What are your hobbies? I like to knit, do puzzles, run, read and rock climb.
What one Jewish experience of yours stands out over others? Getting to interview Jewish people in Cleveland through the Cleveland Schmooze podcast over the last three years has been a really fun and informative experience. It’s shown me that being Jewish is not just one background, level of faith, or experience. I also learned that we have a large community working to make Cleveland a better place (Publisher’s Note: The CJN is a media partner of the podcast).
Why did you choose Cleveland? I grew up in Chagrin Falls. I remember desperately wanting to leave Ohio after high school to experience the big city life. I did that by living in New York briefly and Washington, D.C., for a few years. But I found that I actually missed the niceness and affordability of the Midwest. And my family lives here. I’ve been back for five years now and I love it.
If you were the mayor of Cleveland, what would be your highest priority? There are a few things I would like to prioritize. I would try to address the cycle of poverty in Cleveland neighborhoods. I would work to desegregate schools. I would also try to provide free or accessible health care for historically disadvantaged communities of color.
What nonprofit organizations do you affiliate with beyond donating? I have volunteered for the Greater Cleveland Food Bank and the Cleveland Kids Book Bank. I have also donated blood for the American Red Cross. I regularly ride in the Cleveland Clinic’s Velosano Bike to Cure that raises money for cancer.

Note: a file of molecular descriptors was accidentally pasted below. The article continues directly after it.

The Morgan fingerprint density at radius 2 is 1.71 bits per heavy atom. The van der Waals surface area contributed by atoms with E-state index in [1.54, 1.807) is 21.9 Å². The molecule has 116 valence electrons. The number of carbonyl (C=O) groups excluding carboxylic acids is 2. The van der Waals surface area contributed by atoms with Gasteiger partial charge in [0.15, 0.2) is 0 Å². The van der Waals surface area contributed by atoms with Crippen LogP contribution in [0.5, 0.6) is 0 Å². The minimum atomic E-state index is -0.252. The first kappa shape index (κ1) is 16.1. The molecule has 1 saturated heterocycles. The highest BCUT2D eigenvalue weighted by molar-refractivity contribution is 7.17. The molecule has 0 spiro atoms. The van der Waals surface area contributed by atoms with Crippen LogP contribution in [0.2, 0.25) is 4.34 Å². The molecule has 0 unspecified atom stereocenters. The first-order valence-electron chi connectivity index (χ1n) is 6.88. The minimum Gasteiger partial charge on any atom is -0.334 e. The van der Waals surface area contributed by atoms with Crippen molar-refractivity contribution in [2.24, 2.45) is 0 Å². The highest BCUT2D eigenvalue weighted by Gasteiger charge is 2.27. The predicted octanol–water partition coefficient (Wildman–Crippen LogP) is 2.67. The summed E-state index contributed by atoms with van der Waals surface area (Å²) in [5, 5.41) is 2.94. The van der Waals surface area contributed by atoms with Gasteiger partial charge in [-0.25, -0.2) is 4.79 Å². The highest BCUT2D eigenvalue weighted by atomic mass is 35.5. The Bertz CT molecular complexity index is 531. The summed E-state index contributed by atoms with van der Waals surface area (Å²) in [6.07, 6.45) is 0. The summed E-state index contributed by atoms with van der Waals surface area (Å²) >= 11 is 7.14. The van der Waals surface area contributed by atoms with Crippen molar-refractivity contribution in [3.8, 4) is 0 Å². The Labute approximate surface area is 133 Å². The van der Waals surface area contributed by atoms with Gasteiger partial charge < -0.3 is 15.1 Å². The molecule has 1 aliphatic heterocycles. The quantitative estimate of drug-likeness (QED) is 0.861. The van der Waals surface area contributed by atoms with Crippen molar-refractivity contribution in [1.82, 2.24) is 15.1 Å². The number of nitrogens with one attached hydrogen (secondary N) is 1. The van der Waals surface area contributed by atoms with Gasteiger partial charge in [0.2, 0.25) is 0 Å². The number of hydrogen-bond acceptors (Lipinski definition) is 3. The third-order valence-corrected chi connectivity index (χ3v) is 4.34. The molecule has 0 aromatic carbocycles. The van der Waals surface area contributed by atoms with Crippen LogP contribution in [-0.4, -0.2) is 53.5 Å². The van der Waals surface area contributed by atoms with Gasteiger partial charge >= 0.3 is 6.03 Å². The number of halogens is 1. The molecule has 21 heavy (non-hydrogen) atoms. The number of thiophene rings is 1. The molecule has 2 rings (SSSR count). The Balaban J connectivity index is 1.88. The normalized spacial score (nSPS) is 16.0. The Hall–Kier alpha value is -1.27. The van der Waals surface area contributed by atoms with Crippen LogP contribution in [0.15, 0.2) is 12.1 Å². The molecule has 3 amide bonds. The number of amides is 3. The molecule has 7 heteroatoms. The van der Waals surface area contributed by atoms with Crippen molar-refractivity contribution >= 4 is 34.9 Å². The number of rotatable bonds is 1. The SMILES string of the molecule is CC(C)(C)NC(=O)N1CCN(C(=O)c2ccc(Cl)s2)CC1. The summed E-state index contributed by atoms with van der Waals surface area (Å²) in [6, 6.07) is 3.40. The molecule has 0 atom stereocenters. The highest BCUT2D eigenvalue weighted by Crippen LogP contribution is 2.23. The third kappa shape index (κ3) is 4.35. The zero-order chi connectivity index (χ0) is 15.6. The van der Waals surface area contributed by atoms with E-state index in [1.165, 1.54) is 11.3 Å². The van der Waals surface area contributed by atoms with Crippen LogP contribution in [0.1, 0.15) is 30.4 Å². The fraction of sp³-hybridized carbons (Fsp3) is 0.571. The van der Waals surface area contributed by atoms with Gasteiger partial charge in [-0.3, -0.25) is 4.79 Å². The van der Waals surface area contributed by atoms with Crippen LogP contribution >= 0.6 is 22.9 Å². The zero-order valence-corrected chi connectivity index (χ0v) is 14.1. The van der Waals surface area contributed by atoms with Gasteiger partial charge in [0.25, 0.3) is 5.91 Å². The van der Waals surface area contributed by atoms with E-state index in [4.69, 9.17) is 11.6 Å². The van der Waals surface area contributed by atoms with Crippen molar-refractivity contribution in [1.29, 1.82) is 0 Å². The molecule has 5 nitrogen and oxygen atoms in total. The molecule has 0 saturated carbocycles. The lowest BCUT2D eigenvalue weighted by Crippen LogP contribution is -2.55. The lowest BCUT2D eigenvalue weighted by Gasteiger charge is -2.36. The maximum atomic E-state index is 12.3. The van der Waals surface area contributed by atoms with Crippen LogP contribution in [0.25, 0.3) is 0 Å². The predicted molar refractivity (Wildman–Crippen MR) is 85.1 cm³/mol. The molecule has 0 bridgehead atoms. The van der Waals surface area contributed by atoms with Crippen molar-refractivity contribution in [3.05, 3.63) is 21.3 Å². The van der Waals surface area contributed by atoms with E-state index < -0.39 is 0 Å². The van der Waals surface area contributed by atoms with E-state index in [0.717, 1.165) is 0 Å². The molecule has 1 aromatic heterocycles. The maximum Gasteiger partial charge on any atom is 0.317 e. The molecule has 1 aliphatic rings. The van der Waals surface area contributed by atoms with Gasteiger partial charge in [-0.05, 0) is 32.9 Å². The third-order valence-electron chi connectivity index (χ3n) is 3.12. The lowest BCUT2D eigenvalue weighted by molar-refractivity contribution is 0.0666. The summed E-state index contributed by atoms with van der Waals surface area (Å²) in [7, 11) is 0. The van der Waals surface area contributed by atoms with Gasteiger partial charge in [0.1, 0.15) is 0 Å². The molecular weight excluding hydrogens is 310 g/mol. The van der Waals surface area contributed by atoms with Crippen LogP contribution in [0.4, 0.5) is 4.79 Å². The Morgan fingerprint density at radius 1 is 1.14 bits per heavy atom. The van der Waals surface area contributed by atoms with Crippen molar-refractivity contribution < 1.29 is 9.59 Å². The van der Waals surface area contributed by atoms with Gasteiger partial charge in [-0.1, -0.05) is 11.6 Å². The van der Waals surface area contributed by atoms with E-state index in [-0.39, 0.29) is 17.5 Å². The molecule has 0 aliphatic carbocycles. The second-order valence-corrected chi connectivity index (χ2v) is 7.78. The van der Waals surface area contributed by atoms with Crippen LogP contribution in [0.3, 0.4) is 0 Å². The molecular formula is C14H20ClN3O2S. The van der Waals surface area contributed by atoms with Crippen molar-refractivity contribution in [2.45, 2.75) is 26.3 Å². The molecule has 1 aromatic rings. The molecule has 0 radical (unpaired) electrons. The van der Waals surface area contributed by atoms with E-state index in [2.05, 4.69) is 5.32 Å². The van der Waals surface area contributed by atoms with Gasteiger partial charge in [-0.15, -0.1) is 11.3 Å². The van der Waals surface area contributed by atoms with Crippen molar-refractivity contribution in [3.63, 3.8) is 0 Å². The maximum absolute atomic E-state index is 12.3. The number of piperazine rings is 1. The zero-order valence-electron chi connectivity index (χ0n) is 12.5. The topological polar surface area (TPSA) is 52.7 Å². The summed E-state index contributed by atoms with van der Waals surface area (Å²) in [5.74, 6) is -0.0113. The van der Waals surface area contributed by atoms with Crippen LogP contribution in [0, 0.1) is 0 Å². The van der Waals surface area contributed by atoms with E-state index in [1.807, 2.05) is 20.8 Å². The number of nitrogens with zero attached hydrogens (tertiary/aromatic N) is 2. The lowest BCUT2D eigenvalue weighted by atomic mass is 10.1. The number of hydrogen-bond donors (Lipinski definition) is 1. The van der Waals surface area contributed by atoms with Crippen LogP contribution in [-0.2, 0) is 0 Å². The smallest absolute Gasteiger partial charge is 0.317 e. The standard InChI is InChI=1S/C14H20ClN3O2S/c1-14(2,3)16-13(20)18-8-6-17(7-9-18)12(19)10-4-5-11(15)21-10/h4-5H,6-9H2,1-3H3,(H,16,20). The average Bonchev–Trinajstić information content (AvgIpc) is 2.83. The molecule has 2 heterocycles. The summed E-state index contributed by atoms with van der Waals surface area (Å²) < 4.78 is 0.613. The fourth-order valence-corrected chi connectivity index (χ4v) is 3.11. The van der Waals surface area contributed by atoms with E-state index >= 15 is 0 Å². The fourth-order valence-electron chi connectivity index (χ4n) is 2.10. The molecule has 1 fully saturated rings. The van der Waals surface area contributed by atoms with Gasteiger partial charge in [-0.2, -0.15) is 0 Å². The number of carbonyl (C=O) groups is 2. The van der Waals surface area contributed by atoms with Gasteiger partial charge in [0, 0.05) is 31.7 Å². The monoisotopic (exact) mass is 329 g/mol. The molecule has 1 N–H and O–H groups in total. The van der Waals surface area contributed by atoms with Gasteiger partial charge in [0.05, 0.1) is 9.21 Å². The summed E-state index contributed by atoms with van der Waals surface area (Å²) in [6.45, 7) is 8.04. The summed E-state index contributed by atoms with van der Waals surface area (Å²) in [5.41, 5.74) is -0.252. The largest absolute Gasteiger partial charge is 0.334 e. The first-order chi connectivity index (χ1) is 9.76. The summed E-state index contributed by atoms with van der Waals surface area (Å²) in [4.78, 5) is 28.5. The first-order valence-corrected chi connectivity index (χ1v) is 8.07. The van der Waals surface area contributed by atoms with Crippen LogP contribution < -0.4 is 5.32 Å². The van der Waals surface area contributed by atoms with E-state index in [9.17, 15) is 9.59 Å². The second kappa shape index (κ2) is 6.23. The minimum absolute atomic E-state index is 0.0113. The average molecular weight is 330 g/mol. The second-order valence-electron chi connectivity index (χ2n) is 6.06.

Do you have an Israel experience? I went to Israel with my family and other B’nai Jeshurun Congregation families in 1999. I remember my sister was bat mitzvahed on top of Mount Masada. In college, I rang in the 2010 new year during a Birthright Israel trip. I remember riding the camel was the highlight experience.
What role does Judaism play in your everyday life? I wouldn’t consider myself a very religious Jew, beyond going to high holiday services, but I identify very strongly with Judaism culturally. I think of myself as a Jewish ambassador in my daily interactions with coworkers and friends. I also feel empathy with my fellow Jews when antisemitism makes news headlines.
Who are your mentors? There are several colleagues that I would consider mentors, who have helped guide me into the journalist that I am today. At ideastream, I would name executive editor Mike McIntyre, managing producer Amy Cummings and chief content officer Mark Rosenberger as mentors who continue to help me grow and give me opportunities to shine.
What, if any, Jewish youth groups were you involved in? B’nai Jeshurun United Synagogue Youth was really important to me growing up, because I didn’t have any friends at school who were Jewish. Getting a chance to interact with people who understood my culture helped me better identify with my culture.
What was your first reaction when you learned you were selected as a 12 Under 36 honoree? Yay.
What did you want to be when you “grew up”? When I was younger, I wanted to be an actress. Then, I realized I couldn’t act. When I was in college, I wanted to be a film editor, but then I realized I didn’t want to be in a dark room by myself all day. I finally found the right profession and went back to grad school to become a journalist.
You’re a professional athlete and just sign your first major contract. What’s the first big expenditure you make? Travel to Australia
What is your biggest pet peeve? People scratching plates with their silverware.
Meet the honorees
Doug, 33, is a member of Anshe Chesed Fairmount Temple and resides in Cleveland’s Tremont neighborhood.
Jamie Collins, 28, is a member of the Temple-Tifereth Israel and resides in Cleveland Heights.
Joseph (Yoey), 29, is a member of Young Israel of Greater Cleveland and Green Road Synagogue and resides in Beachwood.
Stanislav, 35, is a member of the Chabad Jewish Center of Solon and resides in Beachwood.